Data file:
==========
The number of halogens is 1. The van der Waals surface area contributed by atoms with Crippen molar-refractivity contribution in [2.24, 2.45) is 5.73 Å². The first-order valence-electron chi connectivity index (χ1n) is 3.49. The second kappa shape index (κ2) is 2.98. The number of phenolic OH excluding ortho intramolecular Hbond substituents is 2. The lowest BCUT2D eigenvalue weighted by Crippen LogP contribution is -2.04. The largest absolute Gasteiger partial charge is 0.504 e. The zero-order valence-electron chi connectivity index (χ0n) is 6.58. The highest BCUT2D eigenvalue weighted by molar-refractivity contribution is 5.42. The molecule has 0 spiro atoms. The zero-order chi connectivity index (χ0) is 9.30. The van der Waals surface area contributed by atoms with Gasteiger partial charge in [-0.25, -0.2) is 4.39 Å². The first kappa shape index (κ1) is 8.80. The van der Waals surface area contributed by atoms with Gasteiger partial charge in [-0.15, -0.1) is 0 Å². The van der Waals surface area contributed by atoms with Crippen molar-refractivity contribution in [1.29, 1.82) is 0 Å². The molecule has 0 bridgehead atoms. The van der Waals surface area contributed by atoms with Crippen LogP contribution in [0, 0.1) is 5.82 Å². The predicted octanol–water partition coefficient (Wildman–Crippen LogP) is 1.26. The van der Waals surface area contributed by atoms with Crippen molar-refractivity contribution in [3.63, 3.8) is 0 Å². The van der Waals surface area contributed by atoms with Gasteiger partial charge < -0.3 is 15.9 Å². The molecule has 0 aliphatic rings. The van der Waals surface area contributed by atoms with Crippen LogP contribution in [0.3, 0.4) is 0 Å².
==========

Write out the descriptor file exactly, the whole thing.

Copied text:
The number of halogens is 1. The van der Waals surface area contributed by atoms with Crippen molar-refractivity contribution in [2.24, 2.45) is 5.73 Å². The first-order valence-electron chi connectivity index (χ1n) is 3.49. The second kappa shape index (κ2) is 2.98. The number of phenolic OH excluding ortho intramolecular Hbond substituents is 2. The lowest BCUT2D eigenvalue weighted by Crippen LogP contribution is -2.04. The largest absolute Gasteiger partial charge is 0.504 e. The zero-order valence-electron chi connectivity index (χ0n) is 6.58. The highest BCUT2D eigenvalue weighted by molar-refractivity contribution is 5.42. The molecule has 0 spiro atoms. The zero-order chi connectivity index (χ0) is 9.30. The van der Waals surface area contributed by atoms with Gasteiger partial charge in [-0.25, -0.2) is 4.39 Å². The first kappa shape index (κ1) is 8.80. The van der Waals surface area contributed by atoms with Gasteiger partial charge in [-0.15, -0.1) is 0 Å². The van der Waals surface area contributed by atoms with Crippen molar-refractivity contribution in [1.29, 1.82) is 0 Å². The molecule has 0 bridgehead atoms. The van der Waals surface area contributed by atoms with Crippen LogP contribution in [0, 0.1) is 5.82 Å². The predicted octanol–water partition coefficient (Wildman–Crippen LogP) is 1.26. The van der Waals surface area contributed by atoms with Crippen molar-refractivity contribution in [3.63, 3.8) is 0 Å². The van der Waals surface area contributed by atoms with Gasteiger partial charge < -0.3 is 15.9 Å². The molecule has 0 aliphatic rings. The van der Waals surface area contributed by atoms with Crippen LogP contribution in [0.3, 0.4) is 0 Å².